When the IGF-I is low, further investigation is warranted to determine the cause of the low IGF-I, which can include (1) the testing of IGF-II, and the IGF binding proteins; (2) growth hormone stimulation tests to determine whether the pituitary has the capacity to produce growth hormone; (3) the levels of zinc, magnesium, and selenium, which minerals are necessary for the proper functioning of certain enzymes that are essential for the metabolic processes involved in with IGF-I and its various binding proteins; and, possibly testing for metabolic diseases and disorders.

The diagnosis of AGHD is often challenging because of the absence of growth parameters as diagnostic factors in addition factor, and the effects of other disorders that adults acquire over time. Other markers are therefore needed to identify adults who have GHD and could potentially benefit from GH replacement therapy. Consensus guidelines for the diagnosis and treatment of adult GHD include patients who have evidence of hypothalamic-pituitary disease or disorder, patients with childhood-onset GHD, and patients who have undergone cranial ablation, or have a history of head trauma. Suspicion of GHD is also heightened in the presence of other pituitary hormone deficits. Tests for GHD include measurement of GH upon conducting growth hormone stimulation tests (GHSTs) with provoking agents that have high sensitivity and sensitivity including, but not limited to, the insulin tolerance test (ITT), GHRH plus arginine or GHRH and GHRP-6. The results of several studies have found that non-stimulated serum or urine measurements of GH levels do not reliably predict deficiency in adults. Also, the ITT has some potential risks involved its administration and is of questionable reproducibility, which have prompted the development of the previously mentioned tests. Thus, in cases where ITT is contraindicated or inconclusive, the combination of arginine and GHRH is an effective alternative.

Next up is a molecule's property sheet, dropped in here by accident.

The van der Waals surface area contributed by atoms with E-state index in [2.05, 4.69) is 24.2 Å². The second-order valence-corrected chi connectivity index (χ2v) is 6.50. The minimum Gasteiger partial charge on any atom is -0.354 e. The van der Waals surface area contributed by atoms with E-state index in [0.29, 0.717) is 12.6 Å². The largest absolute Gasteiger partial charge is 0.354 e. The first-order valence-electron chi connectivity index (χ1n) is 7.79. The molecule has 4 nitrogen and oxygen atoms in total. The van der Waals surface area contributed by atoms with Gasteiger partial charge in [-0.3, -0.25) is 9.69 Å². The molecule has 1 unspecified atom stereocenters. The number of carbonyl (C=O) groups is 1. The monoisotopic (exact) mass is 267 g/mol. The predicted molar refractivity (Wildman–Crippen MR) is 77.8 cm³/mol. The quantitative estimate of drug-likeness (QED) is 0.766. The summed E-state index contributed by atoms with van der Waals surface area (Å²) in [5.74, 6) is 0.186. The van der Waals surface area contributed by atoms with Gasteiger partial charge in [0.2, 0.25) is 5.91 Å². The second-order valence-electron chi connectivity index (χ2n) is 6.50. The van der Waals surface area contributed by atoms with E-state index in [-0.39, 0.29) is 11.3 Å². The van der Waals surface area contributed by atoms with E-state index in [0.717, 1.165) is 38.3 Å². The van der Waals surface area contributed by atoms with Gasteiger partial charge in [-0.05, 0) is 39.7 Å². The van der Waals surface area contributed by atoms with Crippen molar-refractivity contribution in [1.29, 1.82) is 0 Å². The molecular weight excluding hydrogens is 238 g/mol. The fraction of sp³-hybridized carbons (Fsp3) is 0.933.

The signs and symptoms of growth hormone deficiency can be masked by testosterone or thyroxin; or caused by deficiencies in those hormones or by other hormone dysfunction or by metabolic disorders. In such cases, rhGH can cause other hormone deficiencies (e.g., cortisol), or in combination with testosterone in males can cause (1) secondary polycythemia via the hormone erythropietin, resulting in serious and even grave conditions (i.e. hemochromotosis, cardiac infarction, stroke and paralysis, liver damage). rhGH can also stimulate coagulation of prothrombin and activated partial thromboplastin time in GHD adults. Excessive GH/rhGH also causes a significant increase in the risk of cancer and the recurrance of cancer, and diabetes mellitus. It is, therefore, important to identify and rule out any such conditions before diagnosing and treating GHD/AGHD. The patient’s medical history, as well as physical examination, biochemical testing and appropriate scans of the brain are critical to the diagnosis and treatment of the patient for AGHD.